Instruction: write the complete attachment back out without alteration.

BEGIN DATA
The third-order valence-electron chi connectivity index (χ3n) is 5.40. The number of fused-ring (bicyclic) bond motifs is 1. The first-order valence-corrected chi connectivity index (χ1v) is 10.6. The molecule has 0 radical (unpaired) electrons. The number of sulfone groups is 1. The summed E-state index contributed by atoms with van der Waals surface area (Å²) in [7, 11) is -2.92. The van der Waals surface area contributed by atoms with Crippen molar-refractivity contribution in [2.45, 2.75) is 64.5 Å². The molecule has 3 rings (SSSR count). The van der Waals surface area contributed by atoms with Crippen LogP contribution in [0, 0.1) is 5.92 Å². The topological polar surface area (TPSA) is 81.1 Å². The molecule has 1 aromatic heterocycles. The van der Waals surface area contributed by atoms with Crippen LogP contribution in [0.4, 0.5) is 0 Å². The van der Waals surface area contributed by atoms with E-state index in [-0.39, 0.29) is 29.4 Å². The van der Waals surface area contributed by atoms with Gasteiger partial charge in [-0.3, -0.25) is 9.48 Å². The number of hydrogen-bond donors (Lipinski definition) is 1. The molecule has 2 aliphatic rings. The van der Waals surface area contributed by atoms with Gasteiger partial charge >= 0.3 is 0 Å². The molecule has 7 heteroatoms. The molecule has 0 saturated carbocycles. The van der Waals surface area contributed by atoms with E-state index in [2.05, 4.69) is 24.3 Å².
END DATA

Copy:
The third-order valence-electron chi connectivity index (χ3n) is 5.40. The number of fused-ring (bicyclic) bond motifs is 1. The first-order valence-corrected chi connectivity index (χ1v) is 10.6. The molecule has 0 radical (unpaired) electrons. The number of sulfone groups is 1. The summed E-state index contributed by atoms with van der Waals surface area (Å²) in [7, 11) is -2.92. The van der Waals surface area contributed by atoms with Crippen molar-refractivity contribution in [2.45, 2.75) is 64.5 Å². The molecule has 3 rings (SSSR count). The van der Waals surface area contributed by atoms with Crippen LogP contribution in [0, 0.1) is 5.92 Å². The topological polar surface area (TPSA) is 81.1 Å². The molecule has 1 aromatic heterocycles. The van der Waals surface area contributed by atoms with Crippen LogP contribution in [0.4, 0.5) is 0 Å². The van der Waals surface area contributed by atoms with E-state index in [-0.39, 0.29) is 29.4 Å². The van der Waals surface area contributed by atoms with Gasteiger partial charge in [-0.3, -0.25) is 9.48 Å². The number of hydrogen-bond donors (Lipinski definition) is 1. The molecule has 2 aliphatic rings. The van der Waals surface area contributed by atoms with Gasteiger partial charge >= 0.3 is 0 Å². The molecule has 7 heteroatoms. The molecule has 0 saturated carbocycles. The van der Waals surface area contributed by atoms with E-state index in [2.05, 4.69) is 24.3 Å².